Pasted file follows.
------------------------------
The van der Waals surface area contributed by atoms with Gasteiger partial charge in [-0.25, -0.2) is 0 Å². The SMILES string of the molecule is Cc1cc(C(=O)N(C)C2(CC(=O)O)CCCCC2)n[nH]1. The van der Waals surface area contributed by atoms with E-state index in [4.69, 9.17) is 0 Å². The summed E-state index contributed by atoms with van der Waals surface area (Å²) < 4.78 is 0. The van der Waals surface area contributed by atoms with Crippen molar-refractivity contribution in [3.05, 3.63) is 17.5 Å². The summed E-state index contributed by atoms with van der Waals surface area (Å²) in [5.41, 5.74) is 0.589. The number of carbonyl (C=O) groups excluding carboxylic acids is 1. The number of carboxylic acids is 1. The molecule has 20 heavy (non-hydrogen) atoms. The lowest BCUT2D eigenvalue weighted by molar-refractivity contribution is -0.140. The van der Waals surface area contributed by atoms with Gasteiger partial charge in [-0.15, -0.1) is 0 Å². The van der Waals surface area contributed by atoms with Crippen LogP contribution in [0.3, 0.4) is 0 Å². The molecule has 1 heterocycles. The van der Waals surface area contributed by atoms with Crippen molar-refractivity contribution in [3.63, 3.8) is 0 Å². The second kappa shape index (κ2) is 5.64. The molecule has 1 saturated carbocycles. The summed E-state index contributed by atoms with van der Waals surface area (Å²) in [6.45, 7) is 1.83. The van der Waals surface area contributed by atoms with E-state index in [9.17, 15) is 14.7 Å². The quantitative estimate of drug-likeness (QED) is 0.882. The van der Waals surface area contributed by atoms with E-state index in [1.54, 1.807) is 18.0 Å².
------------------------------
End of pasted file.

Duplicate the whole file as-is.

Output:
The van der Waals surface area contributed by atoms with Gasteiger partial charge in [-0.25, -0.2) is 0 Å². The SMILES string of the molecule is Cc1cc(C(=O)N(C)C2(CC(=O)O)CCCCC2)n[nH]1. The van der Waals surface area contributed by atoms with E-state index in [4.69, 9.17) is 0 Å². The summed E-state index contributed by atoms with van der Waals surface area (Å²) < 4.78 is 0. The van der Waals surface area contributed by atoms with Crippen molar-refractivity contribution in [3.05, 3.63) is 17.5 Å². The summed E-state index contributed by atoms with van der Waals surface area (Å²) in [5.41, 5.74) is 0.589. The number of carbonyl (C=O) groups excluding carboxylic acids is 1. The number of carboxylic acids is 1. The molecule has 20 heavy (non-hydrogen) atoms. The lowest BCUT2D eigenvalue weighted by molar-refractivity contribution is -0.140. The van der Waals surface area contributed by atoms with Gasteiger partial charge in [-0.15, -0.1) is 0 Å². The van der Waals surface area contributed by atoms with Crippen LogP contribution in [0.3, 0.4) is 0 Å². The molecule has 1 heterocycles. The van der Waals surface area contributed by atoms with Crippen molar-refractivity contribution in [3.63, 3.8) is 0 Å². The second kappa shape index (κ2) is 5.64. The molecule has 1 saturated carbocycles. The summed E-state index contributed by atoms with van der Waals surface area (Å²) in [6.45, 7) is 1.83. The van der Waals surface area contributed by atoms with E-state index in [9.17, 15) is 14.7 Å². The quantitative estimate of drug-likeness (QED) is 0.882. The van der Waals surface area contributed by atoms with E-state index in [1.54, 1.807) is 18.0 Å².